• Cersei rallies some nobles to her side by fear-mongering, and declaring that Daenerys’ army of foreigners and barbarian hordes will kill, destroy, and rape everything they see in their lands. Given the show’s medieval setting and the lack of diversity in Westeros, I think we can safely guess the vast majority of its inhabitants find anyone or anything foreign to be strange and terrifying, and thus they will be hated. This is probably going to be a problem for Dany.


• Okay, we have to talk about Arya. Arya basically came back to Westeros as an emotionless killer, enacting vengeance on those who hurt/murdered her family, but taking only the slightest of satisfaction from it. You know that theory that Arya was secretly replaced by the Waif last season? I had never believed it—until last night, when Arya met Hot Pie and had no emotional connection to him whatsoever. It was as if she didn’t recognize him (even though she did!) or had no memory of their time together, and I started to wonder if it was someone else wearing her face. But when Hot Pie told her that Jon Snow had retaken Winterfell from the Boltons and was King in the North, Arya got so excited, for the first time in the gods know how long, not only that her half-brother (cousin) was alive but that her home had been reclaimed, it put all my doubts to rest. Arya is Arya. She’s just pretty messed up inside. Gee, I can’t imagine why.

Arya’s other reunion, of course, was with a very large direwolf. I said last night in the GoT discussion zone that I wasn’t sure if it was Nymeria or not, since the direwolf leaves her and Arya sadly says, “That’s not you.” I definitely wanted it to not be the real Nymeria, because the direwolf turning away from Arya was the show’s most heartbreaking moment since that door was held. But last night’s “Inside the Episode” confirms it really was Nymeria, and that “That’s not you” is a callback to Arya telling her dad “That’s not me” when discussing dresses and being a proper lady and such in season one. Nymeria was left alone too long, and no longer has any connection to the Stark family. I’m depressingly confident that means Arya has lost her connection, too.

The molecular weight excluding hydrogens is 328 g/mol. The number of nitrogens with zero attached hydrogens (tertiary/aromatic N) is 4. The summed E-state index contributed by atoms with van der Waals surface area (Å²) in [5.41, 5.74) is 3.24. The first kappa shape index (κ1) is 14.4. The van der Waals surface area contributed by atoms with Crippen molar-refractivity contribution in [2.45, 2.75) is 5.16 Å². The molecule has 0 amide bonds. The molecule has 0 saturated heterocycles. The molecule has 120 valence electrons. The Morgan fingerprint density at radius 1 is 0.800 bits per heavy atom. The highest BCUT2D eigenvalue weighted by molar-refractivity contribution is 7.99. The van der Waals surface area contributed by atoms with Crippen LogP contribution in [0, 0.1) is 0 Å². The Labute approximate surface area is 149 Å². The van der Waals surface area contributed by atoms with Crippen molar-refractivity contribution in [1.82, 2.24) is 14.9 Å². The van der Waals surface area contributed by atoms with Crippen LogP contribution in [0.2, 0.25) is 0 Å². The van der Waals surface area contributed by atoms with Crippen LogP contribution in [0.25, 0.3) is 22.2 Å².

• By the end of Euron’s utter destruction of the Greyjoy/Dorne fleet, he’s killed at least two of the Sand Snakes, and captured Yara, Ellaria Sand, and also the third Sand Snake, maybe? (I honestly don’t care enough about them to double-check.) Either way, it seems like Dorne’s role is mostly over, with which I am totally fine. However, once Euron has taken Yara, Theon jumps ship and flees instead of fighting his uncle. Obviously, we’re supposed to be upset that Theon has betrayed his sister by being a coward yet again, but 1) let’s all admit that by that point pretty much all of his forces were dead and on fire, meaning he would be fighting all of Euron’s men essentially by himself, and 2) there is no way he could have beaten the Tasmanian Devil of Murder that is Euron in a straight-on fight anyway. Fleeing was his only sensible option. Also, I am pretty certain he’s going to sneakily save Yara later, finally and truly redeeming himself for his betrayal of Robb (and probably dying in the process).


• When Jon leaves Winterfell to meet Dany, he leaves Sansa in charge, which is something she’s somehow surprised by but also not excited by, which is a good sign. It’s also good in that Sansa has a much better grasp of political reality than Jon does. Like all the other lords of the North, she thinks Jon leaving Winterfell is a terrible idea, which on the surface is objectively true—but she can’t wrap her head around the threat of the White Walkers, like everyone who hasn’t seen them, so no one should blame her for that. However, the bad news is that Jon is leaving Sansa with Littlefinger, immediately after briefly strangling and then threatening to kill Littlefinger if he touches his half-sister (cousin). If Petyr hadn’t been planning on pulling something before, he definitely will now that Jon is gone and Sansa is alone. The question is, can Sansa handle him? I bet she can.

• And last but not least, I’ll leave you with the question that I was left with: Daenerys demands Jon come and bend the knee to the rightful Queen of Westeros, but Jon has just been declared King in the North by… well, the North. When they finally meet, they’re going to be at a bit of an impasse, no? Jon needs her forces and her dragonglass if he’s going to stop the White Walkers, but swearing fealty means abandoning his crown, and serving a Targaryen means his men will almost certainly abandon him, as everyone’s still pretty upset that Mad King Aerys burned Jon’s grandfather Rickard and uncle Brandon alive. Either way, someone is about to be very disappointed.